Franz Lehár: Schön wie die blaue Sommernacht
The final group of songs in Act I of “The Art of Pleasure” is simply called “Romance,” and that gave me an opportunity to program the steamy duet “Schön wie die blaue Sommernacht” from Lehár’s Giuditta.
When it comes to high-calorie, high-fat romance, there’s no one quite like Viennese operetta icon Franz Lehár. His stage-works create a world of unmarried blonde women, tenors whose lasciviousness skirts the overtly creepy, and a passel of supporting players who are usually less wealthy and less Viennese. Once hugely popular, these old-fashioned operettas have largely faded from view. I have seen only one of Lehár’s pieces onstage, the ubiquitous Merry Widow which I used to call The Merry Window because I found it so empty. (I’ve softened a bit on the subject.)
The ethos of these works may have passed their use-by date, though some clever stage director may once again find a contemporary relevance in them. In the meantime, we can still float on the cream of Lehár’s music, which evokes erotic heat with the best of them. “Giuditta” was his swan-song. Like Offenbach, Lehár longed to write a serious work, one without the usual happy ending. “Giuditta” was as close as he came to a grand opera. It used a large orchestra and received a big send-off: 120 radio stations broadcast the 1938 premiere, and the show got 42 performances in its first outing. But history was against it. After the Anschluß, its two box-office stars Jarmila Novotna and Richard Tauber left Vienna. The fizz went out of the cocktail, and “Giuditta” disappeared.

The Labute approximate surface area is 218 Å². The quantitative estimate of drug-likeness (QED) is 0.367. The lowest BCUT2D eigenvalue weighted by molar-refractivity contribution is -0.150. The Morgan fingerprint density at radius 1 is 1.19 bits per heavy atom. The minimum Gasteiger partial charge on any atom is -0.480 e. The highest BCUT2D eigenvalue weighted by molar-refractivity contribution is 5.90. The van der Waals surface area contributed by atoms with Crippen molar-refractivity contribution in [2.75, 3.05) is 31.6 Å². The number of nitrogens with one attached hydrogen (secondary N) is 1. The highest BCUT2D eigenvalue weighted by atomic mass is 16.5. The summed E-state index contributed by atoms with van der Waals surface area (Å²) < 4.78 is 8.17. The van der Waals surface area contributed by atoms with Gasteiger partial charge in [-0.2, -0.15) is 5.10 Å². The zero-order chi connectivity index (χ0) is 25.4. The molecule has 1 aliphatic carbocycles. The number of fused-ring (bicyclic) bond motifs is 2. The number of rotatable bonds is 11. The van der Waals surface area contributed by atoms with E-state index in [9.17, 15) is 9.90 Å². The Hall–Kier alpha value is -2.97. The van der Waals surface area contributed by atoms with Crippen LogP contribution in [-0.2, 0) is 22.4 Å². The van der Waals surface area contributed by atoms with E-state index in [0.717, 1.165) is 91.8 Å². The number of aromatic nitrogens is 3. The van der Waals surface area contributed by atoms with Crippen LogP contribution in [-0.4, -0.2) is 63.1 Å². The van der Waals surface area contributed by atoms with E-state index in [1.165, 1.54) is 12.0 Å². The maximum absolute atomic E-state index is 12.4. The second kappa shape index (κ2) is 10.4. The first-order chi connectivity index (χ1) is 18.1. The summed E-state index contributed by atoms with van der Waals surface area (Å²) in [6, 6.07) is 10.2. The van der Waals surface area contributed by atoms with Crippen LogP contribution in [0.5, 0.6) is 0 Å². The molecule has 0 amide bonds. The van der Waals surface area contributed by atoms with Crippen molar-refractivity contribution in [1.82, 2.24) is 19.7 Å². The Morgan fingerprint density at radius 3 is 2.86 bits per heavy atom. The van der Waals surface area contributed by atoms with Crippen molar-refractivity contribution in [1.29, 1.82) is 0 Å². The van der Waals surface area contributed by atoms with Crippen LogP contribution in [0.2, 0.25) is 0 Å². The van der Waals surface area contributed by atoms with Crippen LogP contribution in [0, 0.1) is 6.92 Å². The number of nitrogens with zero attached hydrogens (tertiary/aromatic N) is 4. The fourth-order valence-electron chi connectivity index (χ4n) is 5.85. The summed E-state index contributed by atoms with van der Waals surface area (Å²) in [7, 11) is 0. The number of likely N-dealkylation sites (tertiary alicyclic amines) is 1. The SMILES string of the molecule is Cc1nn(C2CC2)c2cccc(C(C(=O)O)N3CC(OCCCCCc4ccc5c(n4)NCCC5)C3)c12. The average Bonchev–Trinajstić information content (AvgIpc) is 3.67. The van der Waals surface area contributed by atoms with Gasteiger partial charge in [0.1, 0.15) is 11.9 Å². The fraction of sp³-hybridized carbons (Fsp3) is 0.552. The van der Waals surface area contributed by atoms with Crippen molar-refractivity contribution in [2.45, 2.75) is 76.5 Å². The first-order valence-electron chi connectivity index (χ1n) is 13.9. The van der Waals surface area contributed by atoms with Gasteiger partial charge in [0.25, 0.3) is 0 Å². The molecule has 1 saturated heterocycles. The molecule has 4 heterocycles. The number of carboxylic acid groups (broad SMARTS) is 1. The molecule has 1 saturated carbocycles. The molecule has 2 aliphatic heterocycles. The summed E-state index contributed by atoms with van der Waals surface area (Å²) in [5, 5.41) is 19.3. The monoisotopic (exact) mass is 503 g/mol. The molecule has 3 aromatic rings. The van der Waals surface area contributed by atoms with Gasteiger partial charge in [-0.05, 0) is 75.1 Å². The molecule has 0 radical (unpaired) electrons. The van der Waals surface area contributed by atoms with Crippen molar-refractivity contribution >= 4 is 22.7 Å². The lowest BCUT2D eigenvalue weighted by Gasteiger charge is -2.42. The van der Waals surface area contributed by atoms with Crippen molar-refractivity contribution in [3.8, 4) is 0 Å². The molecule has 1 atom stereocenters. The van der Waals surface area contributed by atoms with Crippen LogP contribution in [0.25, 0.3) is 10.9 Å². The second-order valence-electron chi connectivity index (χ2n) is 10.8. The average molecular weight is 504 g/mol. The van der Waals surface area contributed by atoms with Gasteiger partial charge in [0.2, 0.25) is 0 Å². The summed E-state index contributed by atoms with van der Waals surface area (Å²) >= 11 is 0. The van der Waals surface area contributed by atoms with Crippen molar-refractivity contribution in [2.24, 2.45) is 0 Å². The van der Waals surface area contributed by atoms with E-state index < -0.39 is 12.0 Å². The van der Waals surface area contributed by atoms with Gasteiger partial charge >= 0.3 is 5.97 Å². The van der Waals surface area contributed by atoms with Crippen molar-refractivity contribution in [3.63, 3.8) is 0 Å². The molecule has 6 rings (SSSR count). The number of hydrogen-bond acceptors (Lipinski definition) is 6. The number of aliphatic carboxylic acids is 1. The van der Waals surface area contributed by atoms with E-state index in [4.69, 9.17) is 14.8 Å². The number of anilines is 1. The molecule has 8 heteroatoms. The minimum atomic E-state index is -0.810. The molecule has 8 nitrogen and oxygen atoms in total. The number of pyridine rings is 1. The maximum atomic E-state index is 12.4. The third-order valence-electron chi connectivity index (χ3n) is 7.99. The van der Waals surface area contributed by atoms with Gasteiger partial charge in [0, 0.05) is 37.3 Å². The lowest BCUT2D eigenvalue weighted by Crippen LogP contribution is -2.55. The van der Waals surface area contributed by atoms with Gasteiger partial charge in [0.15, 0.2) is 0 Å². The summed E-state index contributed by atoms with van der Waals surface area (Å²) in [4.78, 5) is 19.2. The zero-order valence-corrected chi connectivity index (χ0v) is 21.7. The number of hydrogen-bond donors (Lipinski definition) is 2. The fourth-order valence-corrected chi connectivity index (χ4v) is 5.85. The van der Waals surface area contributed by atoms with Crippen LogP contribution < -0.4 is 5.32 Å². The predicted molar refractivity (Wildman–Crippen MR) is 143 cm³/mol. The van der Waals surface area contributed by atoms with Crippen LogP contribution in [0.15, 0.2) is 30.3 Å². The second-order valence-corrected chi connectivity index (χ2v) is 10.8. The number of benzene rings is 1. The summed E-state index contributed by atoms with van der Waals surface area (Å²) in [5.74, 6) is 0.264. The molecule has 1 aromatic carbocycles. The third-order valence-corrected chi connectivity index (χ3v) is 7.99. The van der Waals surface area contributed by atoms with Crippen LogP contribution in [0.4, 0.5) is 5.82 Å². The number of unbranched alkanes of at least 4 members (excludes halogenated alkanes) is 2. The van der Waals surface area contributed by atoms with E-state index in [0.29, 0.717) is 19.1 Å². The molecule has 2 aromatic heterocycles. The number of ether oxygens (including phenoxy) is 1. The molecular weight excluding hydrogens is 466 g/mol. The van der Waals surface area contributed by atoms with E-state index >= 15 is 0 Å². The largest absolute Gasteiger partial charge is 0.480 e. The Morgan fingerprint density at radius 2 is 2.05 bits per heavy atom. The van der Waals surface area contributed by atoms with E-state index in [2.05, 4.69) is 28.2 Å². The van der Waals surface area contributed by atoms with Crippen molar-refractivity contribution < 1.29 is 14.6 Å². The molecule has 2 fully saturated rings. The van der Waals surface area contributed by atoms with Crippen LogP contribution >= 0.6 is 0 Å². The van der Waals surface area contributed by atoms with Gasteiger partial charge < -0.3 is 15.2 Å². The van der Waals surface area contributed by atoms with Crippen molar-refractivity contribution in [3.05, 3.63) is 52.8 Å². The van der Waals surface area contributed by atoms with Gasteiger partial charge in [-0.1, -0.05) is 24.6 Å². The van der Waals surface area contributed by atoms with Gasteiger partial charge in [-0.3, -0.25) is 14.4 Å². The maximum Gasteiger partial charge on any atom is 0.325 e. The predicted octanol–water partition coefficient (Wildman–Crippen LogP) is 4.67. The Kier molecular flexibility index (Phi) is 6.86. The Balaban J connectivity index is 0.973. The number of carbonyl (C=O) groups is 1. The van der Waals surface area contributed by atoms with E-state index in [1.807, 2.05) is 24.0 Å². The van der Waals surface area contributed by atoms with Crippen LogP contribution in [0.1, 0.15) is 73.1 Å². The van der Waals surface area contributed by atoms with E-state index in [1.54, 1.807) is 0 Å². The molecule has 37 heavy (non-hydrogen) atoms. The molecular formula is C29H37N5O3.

Its most famous number is the soprano aria “Meine Lippen sie küssen so heiß,” sung by the heroine in the fourth tableau after her love affair with the tenor has run its course. But we’re dipping into the full heat of their romance with the Act II duet “Schön wie die Sommernacht.” Giuditta has left her basso buffo husband and run away to North Africa with her army officer lover Octavio. The sexy tango Lehár wrote is not exactly a North African dance, but is evokes the liberation of these two European ex-pats, newly freed from the shackles of small-town Italy and marriage.
Here’s my favorite recording of it, with the young Hilde Gueden sounding luxuriantly post-coital. She is partnered by the doughty tenor Karl Friedrich. Gueden’s voice was a fixture of my early record-listening, a radiant, free-flowing sound, occasionally a bit blowsy and disorganized—perfect for GIuditta. Friedrich was a much-employed singer during the war years, with a voice whose limitations remind me of Tauber (a similarly mouthy, boiled-beef timbre) but a rock-solid technique and dyed-in-the-wool sense of style. You can practically hear the waxed moustache in his tenorial ardor.
And for the curious, here’s the young Lucia Popp with the veteran Rudolf Schock. A bit brisker and less sexy, but so beautiful. Popp could be celestial, especially in those early years. And Schock floats a high C# at the end. Now are you curious?